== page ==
It’s sort of natural for those advocating for school reform to focus on things that are wrong–wrong things being the ones we all want changed. Negativity is a bummer of a way to start out the new year. So I resolved that the year’s first post would emphasize progress.
The Nation’s Report Card: Long-Term Trend 2008 looked back at progress in teaching math and reading over nearly four decades. Here’s a clip from the report showing what’s happened in math.
Just look at the amazing gain in reading for nine year olds: 24 points over 35 years. Back in 1973 the gap between 9-year math and 13-year old math was 47 points. The gain was half that amount. The way I read the graph, math achievement among 9-year olds grew by the equivalent of two years of schooling! (In keeping with the strictly positive nature of today’s post, please don’t look at the line for 17-year olds.)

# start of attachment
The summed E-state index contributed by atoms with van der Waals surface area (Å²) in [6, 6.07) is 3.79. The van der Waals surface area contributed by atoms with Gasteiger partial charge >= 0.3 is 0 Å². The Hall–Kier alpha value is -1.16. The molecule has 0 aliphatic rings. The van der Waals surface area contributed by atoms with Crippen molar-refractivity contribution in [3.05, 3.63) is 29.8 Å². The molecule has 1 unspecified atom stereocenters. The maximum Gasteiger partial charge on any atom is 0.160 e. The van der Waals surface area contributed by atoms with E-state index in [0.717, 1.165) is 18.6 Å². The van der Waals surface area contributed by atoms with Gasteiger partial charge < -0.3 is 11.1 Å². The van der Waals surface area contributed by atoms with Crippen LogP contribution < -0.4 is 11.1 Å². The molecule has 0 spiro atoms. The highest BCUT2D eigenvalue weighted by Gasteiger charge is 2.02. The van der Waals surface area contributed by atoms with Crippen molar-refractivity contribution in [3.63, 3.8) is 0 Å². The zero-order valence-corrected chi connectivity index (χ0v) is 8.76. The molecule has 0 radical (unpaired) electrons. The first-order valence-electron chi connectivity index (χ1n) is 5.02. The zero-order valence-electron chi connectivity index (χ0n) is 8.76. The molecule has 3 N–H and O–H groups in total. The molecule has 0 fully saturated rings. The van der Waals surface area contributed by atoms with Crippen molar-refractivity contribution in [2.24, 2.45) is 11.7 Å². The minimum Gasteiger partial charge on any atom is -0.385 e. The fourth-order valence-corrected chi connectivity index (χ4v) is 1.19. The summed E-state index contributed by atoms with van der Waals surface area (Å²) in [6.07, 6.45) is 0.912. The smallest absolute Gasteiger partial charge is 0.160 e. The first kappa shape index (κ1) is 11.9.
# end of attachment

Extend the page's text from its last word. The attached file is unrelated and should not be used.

The report also compared gains for different racial and ethnic groups.
Notably, while math improved for everyone, black and hispanic students made the biggest gains. In fact, we’ve cut the black-white test score gap in math by about a third. It’s not where we want to end up, but at least we’re moving in the right direction.